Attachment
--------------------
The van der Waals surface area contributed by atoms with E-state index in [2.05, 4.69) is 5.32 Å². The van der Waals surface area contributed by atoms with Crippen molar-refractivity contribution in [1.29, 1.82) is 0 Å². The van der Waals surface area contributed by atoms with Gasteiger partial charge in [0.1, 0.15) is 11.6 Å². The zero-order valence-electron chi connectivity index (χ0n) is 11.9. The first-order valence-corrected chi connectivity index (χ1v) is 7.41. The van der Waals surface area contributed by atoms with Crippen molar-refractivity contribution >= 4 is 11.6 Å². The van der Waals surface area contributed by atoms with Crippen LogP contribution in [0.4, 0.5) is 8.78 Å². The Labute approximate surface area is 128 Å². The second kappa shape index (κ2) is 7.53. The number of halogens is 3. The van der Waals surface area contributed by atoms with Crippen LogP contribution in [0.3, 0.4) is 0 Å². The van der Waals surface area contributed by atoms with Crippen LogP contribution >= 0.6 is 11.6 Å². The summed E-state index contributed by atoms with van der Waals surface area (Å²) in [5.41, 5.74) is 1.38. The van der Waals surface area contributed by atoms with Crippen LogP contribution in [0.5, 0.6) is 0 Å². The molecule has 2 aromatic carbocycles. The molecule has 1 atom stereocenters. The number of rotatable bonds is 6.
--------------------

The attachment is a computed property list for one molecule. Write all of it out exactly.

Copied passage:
The van der Waals surface area contributed by atoms with E-state index in [2.05, 4.69) is 5.32 Å². The van der Waals surface area contributed by atoms with Crippen molar-refractivity contribution in [1.29, 1.82) is 0 Å². The van der Waals surface area contributed by atoms with Gasteiger partial charge in [0.1, 0.15) is 11.6 Å². The zero-order valence-electron chi connectivity index (χ0n) is 11.9. The first-order valence-corrected chi connectivity index (χ1v) is 7.41. The van der Waals surface area contributed by atoms with Crippen molar-refractivity contribution >= 4 is 11.6 Å². The van der Waals surface area contributed by atoms with Crippen LogP contribution in [0.4, 0.5) is 8.78 Å². The Labute approximate surface area is 128 Å². The second kappa shape index (κ2) is 7.53. The number of halogens is 3. The van der Waals surface area contributed by atoms with Crippen LogP contribution in [0.3, 0.4) is 0 Å². The van der Waals surface area contributed by atoms with Crippen LogP contribution >= 0.6 is 11.6 Å². The summed E-state index contributed by atoms with van der Waals surface area (Å²) in [5.41, 5.74) is 1.38. The van der Waals surface area contributed by atoms with Crippen LogP contribution in [0.5, 0.6) is 0 Å². The molecule has 2 aromatic carbocycles. The molecule has 1 atom stereocenters. The number of rotatable bonds is 6.